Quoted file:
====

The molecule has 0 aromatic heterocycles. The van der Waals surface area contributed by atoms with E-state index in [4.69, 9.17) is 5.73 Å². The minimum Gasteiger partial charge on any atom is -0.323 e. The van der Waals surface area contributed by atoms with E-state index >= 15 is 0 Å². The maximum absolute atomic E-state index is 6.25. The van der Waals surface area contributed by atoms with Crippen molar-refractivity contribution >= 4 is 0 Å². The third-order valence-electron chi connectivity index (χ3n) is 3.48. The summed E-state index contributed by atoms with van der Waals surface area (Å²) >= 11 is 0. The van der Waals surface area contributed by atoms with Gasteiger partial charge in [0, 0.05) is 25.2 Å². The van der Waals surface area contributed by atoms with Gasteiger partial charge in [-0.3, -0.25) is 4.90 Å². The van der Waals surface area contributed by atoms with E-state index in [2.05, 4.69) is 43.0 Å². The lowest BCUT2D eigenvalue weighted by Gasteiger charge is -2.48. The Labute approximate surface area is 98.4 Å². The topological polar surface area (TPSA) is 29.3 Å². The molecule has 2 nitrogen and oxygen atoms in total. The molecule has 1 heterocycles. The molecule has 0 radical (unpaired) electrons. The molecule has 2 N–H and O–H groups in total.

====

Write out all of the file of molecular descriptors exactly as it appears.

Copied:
The molecule has 0 aromatic heterocycles. The van der Waals surface area contributed by atoms with E-state index in [4.69, 9.17) is 5.73 Å². The minimum Gasteiger partial charge on any atom is -0.323 e. The van der Waals surface area contributed by atoms with E-state index >= 15 is 0 Å². The maximum absolute atomic E-state index is 6.25. The van der Waals surface area contributed by atoms with Crippen molar-refractivity contribution >= 4 is 0 Å². The third-order valence-electron chi connectivity index (χ3n) is 3.48. The summed E-state index contributed by atoms with van der Waals surface area (Å²) >= 11 is 0. The van der Waals surface area contributed by atoms with Gasteiger partial charge in [0, 0.05) is 25.2 Å². The van der Waals surface area contributed by atoms with Gasteiger partial charge in [-0.3, -0.25) is 4.90 Å². The van der Waals surface area contributed by atoms with E-state index in [2.05, 4.69) is 43.0 Å². The lowest BCUT2D eigenvalue weighted by Gasteiger charge is -2.48. The Labute approximate surface area is 98.4 Å². The topological polar surface area (TPSA) is 29.3 Å². The molecule has 2 nitrogen and oxygen atoms in total. The molecule has 1 heterocycles. The molecule has 0 radical (unpaired) electrons. The molecule has 2 N–H and O–H groups in total.